WILLEMSTAD – As Curaçao Chronicle has reported before, the government of Curaçao is considering handing over to Motiva Enterprises the operations of the Isla refinery, which are currently in the hands of the Venezuelan State Oil Company PDVSA.
Curaçao has ceased to be a paradise for Petróleos de Venezuela to become the jurisdiction chosen by a large part of the creditors who claim debt with the Venezuelan state.
This is due in large part to the strategic facility with which the assets of the Venezuelan oil company can be seized from this location.
PDVSA has a list of valuable assets in the Dutch Caribbean, a list that includes everything from refineries to storage facilities.
One of them, the Isla refinery, remains partially inactive to date, after it stopped oil production and commercialization activities in May 2018 due to a legal dispute between PDVSA and ConocoPhillips.
Earlier this year, the government of Curaçao began a bidding process in search of companies that met the requirements necessary for the operation of the refinery facilities. Preliminarily, the government has decided on the company Motiva Enterprises as a replacement for PDVSA to reactivate the refinery which current production capacity is 335,000 barrels of oil per day (bpd).
Motiva Enterprises, a US subsidiary of Saudi Refining, a subsidiary of oil giant Saudi Aramco, would begin activities - should the necessary agreements be signed - at the Isla refinery by 2020, since the PDVSA concession would expire on December 31, 2019. This action could be ahead of an agreement between the parties involved.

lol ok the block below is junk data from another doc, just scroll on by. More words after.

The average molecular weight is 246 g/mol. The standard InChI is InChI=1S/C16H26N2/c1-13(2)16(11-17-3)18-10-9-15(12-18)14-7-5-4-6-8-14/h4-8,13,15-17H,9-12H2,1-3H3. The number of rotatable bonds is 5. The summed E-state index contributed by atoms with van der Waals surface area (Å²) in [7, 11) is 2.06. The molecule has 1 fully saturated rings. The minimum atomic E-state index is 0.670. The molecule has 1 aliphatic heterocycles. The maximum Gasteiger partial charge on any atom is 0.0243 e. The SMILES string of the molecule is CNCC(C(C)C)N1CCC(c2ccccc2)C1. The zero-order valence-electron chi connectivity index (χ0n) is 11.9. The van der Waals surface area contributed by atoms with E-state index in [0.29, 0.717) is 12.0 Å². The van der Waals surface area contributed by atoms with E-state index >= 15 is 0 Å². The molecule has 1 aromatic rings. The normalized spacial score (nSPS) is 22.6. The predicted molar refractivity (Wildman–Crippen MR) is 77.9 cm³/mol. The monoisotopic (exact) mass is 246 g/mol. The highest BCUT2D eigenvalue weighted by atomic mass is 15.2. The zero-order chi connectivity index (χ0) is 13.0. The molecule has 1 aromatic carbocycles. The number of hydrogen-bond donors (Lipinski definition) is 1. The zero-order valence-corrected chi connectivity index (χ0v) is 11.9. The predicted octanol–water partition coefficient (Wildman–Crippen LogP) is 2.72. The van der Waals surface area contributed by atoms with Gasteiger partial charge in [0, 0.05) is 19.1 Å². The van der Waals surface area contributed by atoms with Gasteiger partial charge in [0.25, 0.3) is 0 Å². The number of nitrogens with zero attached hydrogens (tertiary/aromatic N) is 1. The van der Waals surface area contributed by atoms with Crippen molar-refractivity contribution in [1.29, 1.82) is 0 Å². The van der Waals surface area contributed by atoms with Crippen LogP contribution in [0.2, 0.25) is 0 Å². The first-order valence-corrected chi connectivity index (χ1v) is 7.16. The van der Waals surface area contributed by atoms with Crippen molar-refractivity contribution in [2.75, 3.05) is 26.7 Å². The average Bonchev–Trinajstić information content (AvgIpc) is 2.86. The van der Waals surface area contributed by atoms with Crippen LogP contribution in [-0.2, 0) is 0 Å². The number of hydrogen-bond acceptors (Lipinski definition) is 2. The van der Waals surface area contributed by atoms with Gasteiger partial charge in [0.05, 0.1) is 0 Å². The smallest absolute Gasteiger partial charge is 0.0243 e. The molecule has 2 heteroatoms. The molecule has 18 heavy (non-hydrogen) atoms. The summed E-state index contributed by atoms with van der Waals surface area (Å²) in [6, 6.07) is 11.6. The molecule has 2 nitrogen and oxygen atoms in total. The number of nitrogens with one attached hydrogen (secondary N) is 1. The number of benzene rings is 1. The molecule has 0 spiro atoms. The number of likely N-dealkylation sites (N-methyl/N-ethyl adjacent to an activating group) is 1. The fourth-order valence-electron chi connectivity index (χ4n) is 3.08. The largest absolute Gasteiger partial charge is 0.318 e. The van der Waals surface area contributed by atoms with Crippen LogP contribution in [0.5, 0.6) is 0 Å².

In other articles, Curaçao Chronicle stressed that Venezuela promised to cooperate in the transition from the island's refinery to a new operator. Despite the interest shown by the Venezuelan oil company in continuing its activities in Curaçao, the strongest and preferred candidate for the government of Eugene Rhuggenaath is Motiva Enterprises, a company that has financial strength and extensive experience in crude production.
The loss of these facilities that were destined for storage, refining and distribution of Venezuelan crude, represents a further setback in the process of expansion -or perhaps survival- of a battered PDVSA, which continues to weaken and lose ground in the international market of hydrocarbons.
Likewise, the assets of the Venezuelan state company in the islands of Bonaire and Statia have been threatened by the conflict with the ConocoPhillips company that seeks to recover its investments in Venezuela.